Across America, the arrival of spring is often heralded by a snippet of scratchy, high-pitched music that chirps from loudspeakers of ice-cream trucks as they trawl the streets for customers. These tunes take on a kind of spiritual, devotional quality, so attached are they to feelings of hope and nostalgia — summer nights gone by and those to come. But what if the first occurrence of that looping sound was in fact the foundational moment of the universe?
In Mark Leyner’s “The Sugar Frosted Nutsack,” his first novel since 1998, it is indeed the low humming of “something akin to the Mister Softee jingle” that trillions of years ago marked the appearance of a motley cast of gods and eventually, the creation of humanity. If this sounds crazy, be assured that it is far from the oddest idea to emerge from this madcap, profane, and sporadically enthralling postmodern myth of heaven and earth.
Leyner’s gods owe something to the villainous and lustful creatures of Greek mythology, to the frightening demon gods of Hinduism and Buddhism, and to the petulant and demanding deity from the Abraham story. Yet unlike those conceptions of the divine, they are essentially unserious and desultory creatures. They have names like El Brazo (god of virility, urology, and pornography), Doc Hickory (god of money), and XOXO (a stand-in for the authorial voice, who likes to “mess with people’s minds” and ply them with “drugged sherbet”). It is as if the cast members of “Jersey Shore” were given innumerable powers, everlasting life, and an entire cosmos on which to enact their boozy, sexed-up wills.
From their current home atop the world’s tallest building, the Burj Khalifa in Dubai, these frisky gods turn their attention to Ike Karton, a middle-aged, unemployed, Jewish anti-Semitic butcher and low-rent New Jersey lothario who is about to have a bad day, at the end of which, we are told, he will be gunned down by agents of the ATF or Mossad. That’s about as close as the novel comes to a plot — and even that promised ending doesn’t actually come off. Readers hoping for a traditional narrative may be bewildered or enraged. What we get instead is a kind of farcical Genesis story filtered through the lower forms of reality television and grocery-store glossies all in revved-up language, much of which cannot be printed in a family newspaper.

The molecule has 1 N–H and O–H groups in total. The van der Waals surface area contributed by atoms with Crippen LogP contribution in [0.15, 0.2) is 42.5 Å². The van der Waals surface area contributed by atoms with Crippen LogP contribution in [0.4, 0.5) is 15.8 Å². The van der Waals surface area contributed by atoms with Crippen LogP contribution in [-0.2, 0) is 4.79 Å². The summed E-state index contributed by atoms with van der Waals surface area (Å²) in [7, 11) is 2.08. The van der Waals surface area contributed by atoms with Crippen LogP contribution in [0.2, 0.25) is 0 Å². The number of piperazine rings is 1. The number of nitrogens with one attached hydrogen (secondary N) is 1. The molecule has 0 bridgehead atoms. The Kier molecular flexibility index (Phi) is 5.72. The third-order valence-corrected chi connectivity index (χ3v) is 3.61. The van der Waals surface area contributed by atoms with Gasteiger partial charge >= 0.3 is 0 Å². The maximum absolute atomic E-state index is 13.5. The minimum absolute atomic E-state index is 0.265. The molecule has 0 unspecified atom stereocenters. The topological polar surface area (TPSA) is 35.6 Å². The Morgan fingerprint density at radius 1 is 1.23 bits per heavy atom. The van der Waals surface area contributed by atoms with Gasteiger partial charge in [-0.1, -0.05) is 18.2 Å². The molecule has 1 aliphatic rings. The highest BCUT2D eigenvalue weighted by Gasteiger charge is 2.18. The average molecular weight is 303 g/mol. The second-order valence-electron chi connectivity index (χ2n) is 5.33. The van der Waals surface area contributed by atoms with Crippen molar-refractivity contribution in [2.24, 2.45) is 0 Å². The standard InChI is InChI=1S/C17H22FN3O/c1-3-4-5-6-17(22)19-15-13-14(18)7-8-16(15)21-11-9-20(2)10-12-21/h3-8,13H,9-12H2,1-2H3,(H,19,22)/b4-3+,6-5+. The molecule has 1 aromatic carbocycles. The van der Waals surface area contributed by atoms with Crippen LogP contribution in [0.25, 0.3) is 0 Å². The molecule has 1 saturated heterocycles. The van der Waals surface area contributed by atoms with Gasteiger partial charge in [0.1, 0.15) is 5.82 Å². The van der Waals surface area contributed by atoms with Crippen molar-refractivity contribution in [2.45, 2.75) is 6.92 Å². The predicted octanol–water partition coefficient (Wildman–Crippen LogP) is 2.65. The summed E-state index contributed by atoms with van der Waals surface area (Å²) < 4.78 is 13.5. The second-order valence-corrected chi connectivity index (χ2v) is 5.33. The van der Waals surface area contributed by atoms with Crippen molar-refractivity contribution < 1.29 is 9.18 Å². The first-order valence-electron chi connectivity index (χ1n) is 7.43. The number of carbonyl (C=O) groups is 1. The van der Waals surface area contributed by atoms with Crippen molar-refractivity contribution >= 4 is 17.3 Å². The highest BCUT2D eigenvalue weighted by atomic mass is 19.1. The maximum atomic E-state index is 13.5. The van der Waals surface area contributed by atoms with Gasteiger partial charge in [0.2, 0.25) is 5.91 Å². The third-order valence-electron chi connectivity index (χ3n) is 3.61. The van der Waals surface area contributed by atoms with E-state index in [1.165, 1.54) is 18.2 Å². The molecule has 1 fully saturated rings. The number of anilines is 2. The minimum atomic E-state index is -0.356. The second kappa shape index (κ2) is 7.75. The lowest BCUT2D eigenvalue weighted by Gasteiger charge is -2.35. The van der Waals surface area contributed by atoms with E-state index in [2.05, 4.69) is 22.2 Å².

The book’s central irony is that Ike’s gods are themselves manifestations of the capricious celebrities that he so despises. In Leyner’s hands, every famous person — from all moments in history and regardless of their achievements or crimes — is equally powerful and equally terrible. The Bee Gees and Bela Bartok, Miley Cyrus and Wagner, Freud, Popeye, and Tonya Harding — and dozens more, all pass in and out of this demented gospel of celebrity.
It should come as no surprise that Leyner’s metafictional gambits become exasperating at times. The text is filled with repetitions and reverberations. All the names are printed in bold. The style switches to the form of instant-message conversations, tabloid headlines, or webpage comment sections. People speak backward at one point. In one of his innumerable flourishes, Leyner lays out his novel’s manifest flaws, “its excruciating redundancies, heavy-handed, stilted tropes and wearying cliches, its overwrought angst, all its gnomic non sequiturs, all its off-putting adolescent scatology and cringe-inducing smuttiness.” Does Leyner believe his own criticisms? At one point in the proceedings, Leyner poses and then slyly answers an essential question: “Are the Gods real or is Ike Karton just crazy? And the answer is: Yes.” To take his lead: Is this novel both wondrously imaginative and maddeningly unreadable? Is it both a trenchant satire of a venal, celebrity-mad society and a self-aggrandizing emptying out of the writer’s own deep bag of literary tricks? The answer is: yes.